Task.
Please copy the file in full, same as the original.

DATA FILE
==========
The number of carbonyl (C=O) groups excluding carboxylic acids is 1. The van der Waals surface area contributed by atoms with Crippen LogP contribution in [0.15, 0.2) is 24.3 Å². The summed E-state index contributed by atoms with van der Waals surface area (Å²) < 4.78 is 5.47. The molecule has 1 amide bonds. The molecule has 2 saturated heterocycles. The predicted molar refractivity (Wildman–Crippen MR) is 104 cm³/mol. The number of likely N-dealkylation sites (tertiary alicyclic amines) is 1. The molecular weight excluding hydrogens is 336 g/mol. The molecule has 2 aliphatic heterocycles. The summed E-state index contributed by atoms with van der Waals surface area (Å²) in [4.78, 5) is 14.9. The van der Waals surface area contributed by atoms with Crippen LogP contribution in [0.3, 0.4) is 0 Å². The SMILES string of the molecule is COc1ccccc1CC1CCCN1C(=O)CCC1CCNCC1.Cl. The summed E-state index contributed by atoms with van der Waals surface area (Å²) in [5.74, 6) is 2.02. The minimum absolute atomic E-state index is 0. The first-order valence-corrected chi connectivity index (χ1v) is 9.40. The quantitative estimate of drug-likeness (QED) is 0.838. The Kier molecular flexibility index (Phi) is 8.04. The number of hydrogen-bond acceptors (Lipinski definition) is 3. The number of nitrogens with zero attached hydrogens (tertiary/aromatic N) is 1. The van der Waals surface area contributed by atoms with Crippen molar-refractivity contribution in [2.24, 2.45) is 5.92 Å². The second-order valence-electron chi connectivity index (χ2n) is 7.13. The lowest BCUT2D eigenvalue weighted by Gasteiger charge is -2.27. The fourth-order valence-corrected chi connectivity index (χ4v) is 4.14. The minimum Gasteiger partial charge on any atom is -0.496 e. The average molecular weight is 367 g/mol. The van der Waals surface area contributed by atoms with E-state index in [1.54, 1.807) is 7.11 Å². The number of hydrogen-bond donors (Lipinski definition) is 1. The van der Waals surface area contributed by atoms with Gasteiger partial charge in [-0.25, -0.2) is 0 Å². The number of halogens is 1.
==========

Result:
The number of carbonyl (C=O) groups excluding carboxylic acids is 1. The van der Waals surface area contributed by atoms with Crippen LogP contribution in [0.15, 0.2) is 24.3 Å². The summed E-state index contributed by atoms with van der Waals surface area (Å²) < 4.78 is 5.47. The molecule has 1 amide bonds. The molecule has 2 saturated heterocycles. The predicted molar refractivity (Wildman–Crippen MR) is 104 cm³/mol. The number of likely N-dealkylation sites (tertiary alicyclic amines) is 1. The molecular weight excluding hydrogens is 336 g/mol. The molecule has 2 aliphatic heterocycles. The summed E-state index contributed by atoms with van der Waals surface area (Å²) in [4.78, 5) is 14.9. The van der Waals surface area contributed by atoms with Crippen LogP contribution in [0.3, 0.4) is 0 Å². The SMILES string of the molecule is COc1ccccc1CC1CCCN1C(=O)CCC1CCNCC1.Cl. The summed E-state index contributed by atoms with van der Waals surface area (Å²) in [5.74, 6) is 2.02. The minimum absolute atomic E-state index is 0. The first-order valence-corrected chi connectivity index (χ1v) is 9.40. The quantitative estimate of drug-likeness (QED) is 0.838. The Kier molecular flexibility index (Phi) is 8.04. The number of hydrogen-bond acceptors (Lipinski definition) is 3. The number of nitrogens with zero attached hydrogens (tertiary/aromatic N) is 1. The van der Waals surface area contributed by atoms with Crippen molar-refractivity contribution in [2.24, 2.45) is 5.92 Å². The second-order valence-electron chi connectivity index (χ2n) is 7.13. The lowest BCUT2D eigenvalue weighted by Gasteiger charge is -2.27. The fourth-order valence-corrected chi connectivity index (χ4v) is 4.14. The minimum Gasteiger partial charge on any atom is -0.496 e. The average molecular weight is 367 g/mol. The van der Waals surface area contributed by atoms with E-state index in [1.54, 1.807) is 7.11 Å². The number of hydrogen-bond donors (Lipinski definition) is 1. The van der Waals surface area contributed by atoms with Gasteiger partial charge in [-0.25, -0.2) is 0 Å². The number of halogens is 1.